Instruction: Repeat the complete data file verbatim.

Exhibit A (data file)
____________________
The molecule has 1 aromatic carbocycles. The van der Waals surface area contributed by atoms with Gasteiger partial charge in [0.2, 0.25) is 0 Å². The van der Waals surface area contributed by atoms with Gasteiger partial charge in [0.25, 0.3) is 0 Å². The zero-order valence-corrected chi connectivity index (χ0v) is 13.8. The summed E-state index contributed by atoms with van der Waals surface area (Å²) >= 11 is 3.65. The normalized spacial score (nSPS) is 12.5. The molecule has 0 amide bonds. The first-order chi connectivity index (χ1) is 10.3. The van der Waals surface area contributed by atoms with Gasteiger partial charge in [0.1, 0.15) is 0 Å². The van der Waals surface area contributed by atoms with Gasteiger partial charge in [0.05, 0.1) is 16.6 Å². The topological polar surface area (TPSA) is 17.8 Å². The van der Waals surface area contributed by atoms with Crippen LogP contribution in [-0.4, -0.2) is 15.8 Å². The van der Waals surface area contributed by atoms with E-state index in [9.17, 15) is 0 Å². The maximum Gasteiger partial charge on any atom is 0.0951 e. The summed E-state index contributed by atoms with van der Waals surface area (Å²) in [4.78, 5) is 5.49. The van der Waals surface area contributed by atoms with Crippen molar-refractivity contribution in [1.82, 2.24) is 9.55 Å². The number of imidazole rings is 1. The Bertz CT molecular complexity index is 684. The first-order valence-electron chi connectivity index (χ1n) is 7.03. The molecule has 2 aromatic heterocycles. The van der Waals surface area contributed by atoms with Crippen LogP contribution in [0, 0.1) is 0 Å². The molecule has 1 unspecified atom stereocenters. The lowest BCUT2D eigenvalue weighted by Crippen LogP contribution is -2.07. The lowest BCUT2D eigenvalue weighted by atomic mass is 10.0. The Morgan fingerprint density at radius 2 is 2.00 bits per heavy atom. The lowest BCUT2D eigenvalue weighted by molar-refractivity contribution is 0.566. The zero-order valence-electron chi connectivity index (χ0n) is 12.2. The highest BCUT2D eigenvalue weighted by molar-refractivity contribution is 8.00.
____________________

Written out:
The molecule has 1 aromatic carbocycles. The van der Waals surface area contributed by atoms with Gasteiger partial charge in [0.2, 0.25) is 0 Å². The van der Waals surface area contributed by atoms with Gasteiger partial charge in [0.25, 0.3) is 0 Å². The zero-order valence-corrected chi connectivity index (χ0v) is 13.8. The summed E-state index contributed by atoms with van der Waals surface area (Å²) >= 11 is 3.65. The normalized spacial score (nSPS) is 12.5. The molecule has 0 amide bonds. The first-order chi connectivity index (χ1) is 10.3. The van der Waals surface area contributed by atoms with Gasteiger partial charge in [0.1, 0.15) is 0 Å². The van der Waals surface area contributed by atoms with Gasteiger partial charge in [0.05, 0.1) is 16.6 Å². The topological polar surface area (TPSA) is 17.8 Å². The van der Waals surface area contributed by atoms with Crippen LogP contribution in [-0.4, -0.2) is 15.8 Å². The van der Waals surface area contributed by atoms with E-state index in [9.17, 15) is 0 Å². The maximum Gasteiger partial charge on any atom is 0.0951 e. The summed E-state index contributed by atoms with van der Waals surface area (Å²) in [4.78, 5) is 5.49. The van der Waals surface area contributed by atoms with Crippen molar-refractivity contribution in [1.82, 2.24) is 9.55 Å². The number of imidazole rings is 1. The Bertz CT molecular complexity index is 684. The first-order valence-electron chi connectivity index (χ1n) is 7.03. The molecule has 2 aromatic heterocycles. The van der Waals surface area contributed by atoms with Crippen LogP contribution in [0, 0.1) is 0 Å². The molecule has 1 unspecified atom stereocenters. The lowest BCUT2D eigenvalue weighted by Crippen LogP contribution is -2.07. The lowest BCUT2D eigenvalue weighted by atomic mass is 10.0. The Morgan fingerprint density at radius 2 is 2.00 bits per heavy atom. The lowest BCUT2D eigenvalue weighted by molar-refractivity contribution is 0.566. The zero-order valence-electron chi connectivity index (χ0n) is 12.2. The highest BCUT2D eigenvalue weighted by molar-refractivity contribution is 8.00.